Event Title

Asteroid Prospector

Session

Technical Session VI: Strength in Numbers

SSC13-VI-7.pdf (6510 kB)
Presentation Slides

Abstract

This paper presents the overall design of a small reusable spacecraft capable of ying to an asteroid from low earth orbit, operating near the surface of the asteroid and returning samples to low earth orbit. The spacecraft is in a 6U CubeSat form factor and designed to visit near asteroids as far as 1.3 AU from the sun. Deep space missions are traditionally large and expensive, requiring considerable manpower for operations, use of the Deep Space network for navigation, and costly but slow rad-hard electronics. Several new technologies make this mission possible and a_ordable in such a small form factor: a 3 cm ion engine from Busek for the low-thrust spirals, an autonomous optical navigation system, precision miniature reaction wheels, high performance and nontoxic green propellant (HGPG) thrusters, and Hon- eywell's new Dependable Multiprocessor technology for radiation tolerance. A complete spacecraft design is considered and the paper includes details of the control and guidance algorithms. Simulation results are presented for an example mission to Apophis, including: the earth outward spiral, sun-centered spiral to rendezvous, and proximity operations with the asteroid.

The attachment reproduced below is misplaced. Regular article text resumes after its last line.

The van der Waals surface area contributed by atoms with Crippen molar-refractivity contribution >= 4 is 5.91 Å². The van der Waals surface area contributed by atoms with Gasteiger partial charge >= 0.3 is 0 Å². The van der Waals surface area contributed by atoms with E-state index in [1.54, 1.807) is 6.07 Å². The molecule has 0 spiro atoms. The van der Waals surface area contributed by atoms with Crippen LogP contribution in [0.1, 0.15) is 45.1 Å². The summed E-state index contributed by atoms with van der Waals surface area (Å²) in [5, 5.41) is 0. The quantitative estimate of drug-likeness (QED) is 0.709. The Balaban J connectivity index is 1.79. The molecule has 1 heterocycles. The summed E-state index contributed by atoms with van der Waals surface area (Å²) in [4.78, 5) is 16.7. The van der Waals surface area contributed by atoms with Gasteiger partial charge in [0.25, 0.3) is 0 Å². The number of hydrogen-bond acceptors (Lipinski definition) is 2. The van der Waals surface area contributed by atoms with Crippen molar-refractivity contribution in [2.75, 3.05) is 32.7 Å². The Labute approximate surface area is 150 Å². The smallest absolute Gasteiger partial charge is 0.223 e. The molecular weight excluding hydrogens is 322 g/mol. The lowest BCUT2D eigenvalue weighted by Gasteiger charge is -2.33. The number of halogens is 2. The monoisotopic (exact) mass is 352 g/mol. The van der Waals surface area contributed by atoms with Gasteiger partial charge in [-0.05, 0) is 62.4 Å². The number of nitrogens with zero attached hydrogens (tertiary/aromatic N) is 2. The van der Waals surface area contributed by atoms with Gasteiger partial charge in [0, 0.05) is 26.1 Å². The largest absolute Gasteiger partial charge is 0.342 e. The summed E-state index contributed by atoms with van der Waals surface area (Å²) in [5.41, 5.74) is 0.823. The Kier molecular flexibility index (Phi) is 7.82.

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Aug 13th, 5:30 PM

Asteroid Prospector

This paper presents the overall design of a small reusable spacecraft capable of ying to an asteroid from low earth orbit, operating near the surface of the asteroid and returning samples to low earth orbit. The spacecraft is in a 6U CubeSat form factor and designed to visit near asteroids as far as 1.3 AU from the sun. Deep space missions are traditionally large and expensive, requiring considerable manpower for operations, use of the Deep Space network for navigation, and costly but slow rad-hard electronics. Several new technologies make this mission possible and a_ordable in such a small form factor: a 3 cm ion engine from Busek for the low-thrust spirals, an autonomous optical navigation system, precision miniature reaction wheels, high performance and nontoxic green propellant (HGPG) thrusters, and Hon- eywell's new Dependable Multiprocessor technology for radiation tolerance. A complete spacecraft design is considered and the paper includes details of the control and guidance algorithms. Simulation results are presented for an example mission to Apophis, including: the earth outward spiral, sun-centered spiral to rendezvous, and proximity operations with the asteroid.